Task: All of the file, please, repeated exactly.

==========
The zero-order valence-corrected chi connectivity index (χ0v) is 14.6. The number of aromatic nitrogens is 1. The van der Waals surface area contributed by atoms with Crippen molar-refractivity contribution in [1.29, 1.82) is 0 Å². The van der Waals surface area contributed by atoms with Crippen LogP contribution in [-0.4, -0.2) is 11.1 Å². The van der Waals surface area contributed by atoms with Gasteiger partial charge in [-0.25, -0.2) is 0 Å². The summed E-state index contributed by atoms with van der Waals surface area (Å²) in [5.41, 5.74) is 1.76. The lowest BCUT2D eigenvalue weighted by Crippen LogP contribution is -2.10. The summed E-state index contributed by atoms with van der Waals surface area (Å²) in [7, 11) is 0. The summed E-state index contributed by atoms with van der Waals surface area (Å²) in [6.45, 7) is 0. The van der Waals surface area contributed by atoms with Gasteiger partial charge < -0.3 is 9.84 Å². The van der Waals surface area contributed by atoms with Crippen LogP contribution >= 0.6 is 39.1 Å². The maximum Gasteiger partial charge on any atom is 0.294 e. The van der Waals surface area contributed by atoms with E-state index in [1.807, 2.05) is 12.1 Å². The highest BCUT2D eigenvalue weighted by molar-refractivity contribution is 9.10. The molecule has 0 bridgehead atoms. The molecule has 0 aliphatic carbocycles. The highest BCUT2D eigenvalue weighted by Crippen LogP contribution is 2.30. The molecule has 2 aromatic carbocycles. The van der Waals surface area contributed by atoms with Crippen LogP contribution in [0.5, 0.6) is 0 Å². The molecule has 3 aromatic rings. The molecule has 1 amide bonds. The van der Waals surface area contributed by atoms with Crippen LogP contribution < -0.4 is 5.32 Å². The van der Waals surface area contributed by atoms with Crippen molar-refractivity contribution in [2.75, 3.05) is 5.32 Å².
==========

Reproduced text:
The zero-order valence-corrected chi connectivity index (χ0v) is 14.6. The number of aromatic nitrogens is 1. The van der Waals surface area contributed by atoms with Crippen molar-refractivity contribution in [1.29, 1.82) is 0 Å². The van der Waals surface area contributed by atoms with Crippen LogP contribution in [-0.4, -0.2) is 11.1 Å². The van der Waals surface area contributed by atoms with Gasteiger partial charge in [-0.25, -0.2) is 0 Å². The summed E-state index contributed by atoms with van der Waals surface area (Å²) in [5.41, 5.74) is 1.76. The lowest BCUT2D eigenvalue weighted by Crippen LogP contribution is -2.10. The summed E-state index contributed by atoms with van der Waals surface area (Å²) in [7, 11) is 0. The summed E-state index contributed by atoms with van der Waals surface area (Å²) in [6.45, 7) is 0. The van der Waals surface area contributed by atoms with Gasteiger partial charge < -0.3 is 9.84 Å². The van der Waals surface area contributed by atoms with Crippen LogP contribution >= 0.6 is 39.1 Å². The maximum Gasteiger partial charge on any atom is 0.294 e. The van der Waals surface area contributed by atoms with E-state index in [1.807, 2.05) is 12.1 Å². The highest BCUT2D eigenvalue weighted by molar-refractivity contribution is 9.10. The molecule has 0 bridgehead atoms. The molecule has 0 aliphatic carbocycles. The highest BCUT2D eigenvalue weighted by Crippen LogP contribution is 2.30. The molecule has 2 aromatic carbocycles. The van der Waals surface area contributed by atoms with Crippen LogP contribution in [0.5, 0.6) is 0 Å². The molecule has 3 aromatic rings. The molecule has 1 amide bonds. The van der Waals surface area contributed by atoms with Crippen LogP contribution < -0.4 is 5.32 Å². The van der Waals surface area contributed by atoms with Crippen molar-refractivity contribution in [2.75, 3.05) is 5.32 Å².